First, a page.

(This article belongs to the Special Issue Urban Food Deserts: Perspectives from the Global South)
Open AccessArticle Sustainability Development in Mathematics Education—A Case Study of What Kind of Meanings Do Prospective Class Teachers Find for the Mathematical Symbol “23”?
Sustainability 2019, 11(2), 457; https://doi.org/10.3390/su11020457 (registering DOI)
Received: 26 November 2018 / Revised: 20 December 2018 / Accepted: 14 January 2019 / Published: 16 January 2019
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Abstract
In this article, our focus is on sustainable development in mathematics education from the point of view of teacher training. The aim was to develop prospective teachers’ content knowledge and pedagogical content knowledge of school mathematics. As a case study, we chose the
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In this article, our focus is on sustainable development in mathematics education from the point of view of teacher training. The aim was to develop prospective teachers’ content knowledge and pedagogical content knowledge of school mathematics. As a case study, we chose the mathematical symbol “a/b”, and examined how prospective class teachers in Finland connect it to the concepts of fraction, ratio, division, rational number or probability. Mathematics textbooks often have a central role in lessons, and they affect strongly how pupils understand concepts and the relationships between them. We chose languaging as a multi-semiotic approach to interpreting what kind of meanings the prospective class teachers gave the mathematical symbol “a/b”. The results show that some of these concepts are difficult to see at the same time from the given mathematical symbol. The concept of ratio is particularly difficult for prospective class teachers to interpret. Pictorial presentation supported the interpretations. Mathematics learning materials and teacher education should develop in accordance with the results of the study. Full article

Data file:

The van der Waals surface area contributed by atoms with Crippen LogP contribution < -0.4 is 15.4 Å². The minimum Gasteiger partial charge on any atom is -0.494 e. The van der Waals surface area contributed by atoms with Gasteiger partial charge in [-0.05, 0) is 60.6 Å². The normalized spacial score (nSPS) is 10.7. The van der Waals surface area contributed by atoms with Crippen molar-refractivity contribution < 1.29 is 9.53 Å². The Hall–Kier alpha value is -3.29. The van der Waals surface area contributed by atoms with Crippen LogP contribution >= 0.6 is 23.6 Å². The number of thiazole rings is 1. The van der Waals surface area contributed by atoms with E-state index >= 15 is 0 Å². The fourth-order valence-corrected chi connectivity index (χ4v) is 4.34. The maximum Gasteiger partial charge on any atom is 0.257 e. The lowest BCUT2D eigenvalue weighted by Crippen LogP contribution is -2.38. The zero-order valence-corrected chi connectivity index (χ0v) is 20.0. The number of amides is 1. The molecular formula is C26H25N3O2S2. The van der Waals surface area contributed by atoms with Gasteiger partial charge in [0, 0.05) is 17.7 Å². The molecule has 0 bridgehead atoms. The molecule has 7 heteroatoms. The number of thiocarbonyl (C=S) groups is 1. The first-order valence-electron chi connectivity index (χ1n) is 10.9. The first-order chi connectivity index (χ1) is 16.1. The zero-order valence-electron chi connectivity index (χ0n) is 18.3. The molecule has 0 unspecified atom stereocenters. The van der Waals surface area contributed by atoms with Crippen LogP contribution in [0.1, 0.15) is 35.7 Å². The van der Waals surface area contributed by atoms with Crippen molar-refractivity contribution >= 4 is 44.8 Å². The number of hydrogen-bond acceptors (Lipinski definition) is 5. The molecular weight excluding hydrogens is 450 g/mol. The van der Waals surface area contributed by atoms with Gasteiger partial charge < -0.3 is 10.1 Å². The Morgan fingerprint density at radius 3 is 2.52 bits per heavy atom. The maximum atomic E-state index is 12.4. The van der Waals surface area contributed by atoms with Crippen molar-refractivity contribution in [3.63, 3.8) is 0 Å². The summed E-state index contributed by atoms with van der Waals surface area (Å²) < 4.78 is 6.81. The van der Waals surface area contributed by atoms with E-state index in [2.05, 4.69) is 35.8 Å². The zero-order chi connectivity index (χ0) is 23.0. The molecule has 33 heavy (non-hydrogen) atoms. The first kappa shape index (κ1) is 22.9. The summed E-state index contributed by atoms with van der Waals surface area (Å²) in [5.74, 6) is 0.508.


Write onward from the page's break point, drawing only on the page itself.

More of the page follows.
(This article belongs to the Special Issue Science Education Promoting Sustainability)
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Open AccessArticle Wild Plants Potentially Used in Human Food in the Protected Area "Sierra Grande de Hornachos" of Extremadura (Spain)
Sustainability 2019, 11(2), 456; https://doi.org/10.3390/su11020456 (registering DOI)
Received: 29 November 2018 / Revised: 22 December 2018 / Accepted: 11 January 2019 / Published: 16 January 2019
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Abstract
Natura 2000 is a network of protected spaces where the use of natural resources is regulated through the Habitat Directive of the European Union. It is essential for the conservation of biodiversity in Europe, but its social perception must be improved. We present